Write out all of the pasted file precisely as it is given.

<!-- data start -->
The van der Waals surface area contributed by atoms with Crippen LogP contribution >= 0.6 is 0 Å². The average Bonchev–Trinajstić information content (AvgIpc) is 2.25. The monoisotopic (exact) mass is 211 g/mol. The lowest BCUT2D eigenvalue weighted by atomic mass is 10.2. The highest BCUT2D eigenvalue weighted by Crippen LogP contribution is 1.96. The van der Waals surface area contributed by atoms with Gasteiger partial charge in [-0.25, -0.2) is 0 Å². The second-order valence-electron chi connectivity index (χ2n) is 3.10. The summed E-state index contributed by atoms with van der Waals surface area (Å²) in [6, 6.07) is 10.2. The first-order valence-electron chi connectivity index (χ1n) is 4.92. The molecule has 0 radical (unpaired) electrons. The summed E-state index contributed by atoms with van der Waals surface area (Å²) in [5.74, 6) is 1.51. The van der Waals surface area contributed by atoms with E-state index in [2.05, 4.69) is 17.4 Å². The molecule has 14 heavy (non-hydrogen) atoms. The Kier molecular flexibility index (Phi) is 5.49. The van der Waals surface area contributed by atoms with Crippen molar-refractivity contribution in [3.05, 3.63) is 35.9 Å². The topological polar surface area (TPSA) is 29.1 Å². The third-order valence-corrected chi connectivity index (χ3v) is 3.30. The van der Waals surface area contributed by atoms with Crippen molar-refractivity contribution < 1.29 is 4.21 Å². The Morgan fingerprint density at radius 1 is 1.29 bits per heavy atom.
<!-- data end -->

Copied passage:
The van der Waals surface area contributed by atoms with Crippen LogP contribution >= 0.6 is 0 Å². The average Bonchev–Trinajstić information content (AvgIpc) is 2.25. The monoisotopic (exact) mass is 211 g/mol. The lowest BCUT2D eigenvalue weighted by atomic mass is 10.2. The highest BCUT2D eigenvalue weighted by Crippen LogP contribution is 1.96. The van der Waals surface area contributed by atoms with Gasteiger partial charge in [-0.25, -0.2) is 0 Å². The second-order valence-electron chi connectivity index (χ2n) is 3.10. The summed E-state index contributed by atoms with van der Waals surface area (Å²) in [6, 6.07) is 10.2. The first-order valence-electron chi connectivity index (χ1n) is 4.92. The molecule has 0 radical (unpaired) electrons. The summed E-state index contributed by atoms with van der Waals surface area (Å²) in [5.74, 6) is 1.51. The van der Waals surface area contributed by atoms with E-state index in [2.05, 4.69) is 17.4 Å². The molecule has 14 heavy (non-hydrogen) atoms. The Kier molecular flexibility index (Phi) is 5.49. The van der Waals surface area contributed by atoms with Crippen molar-refractivity contribution in [3.05, 3.63) is 35.9 Å². The topological polar surface area (TPSA) is 29.1 Å². The third-order valence-corrected chi connectivity index (χ3v) is 3.30. The van der Waals surface area contributed by atoms with Crippen molar-refractivity contribution < 1.29 is 4.21 Å². The Morgan fingerprint density at radius 1 is 1.29 bits per heavy atom.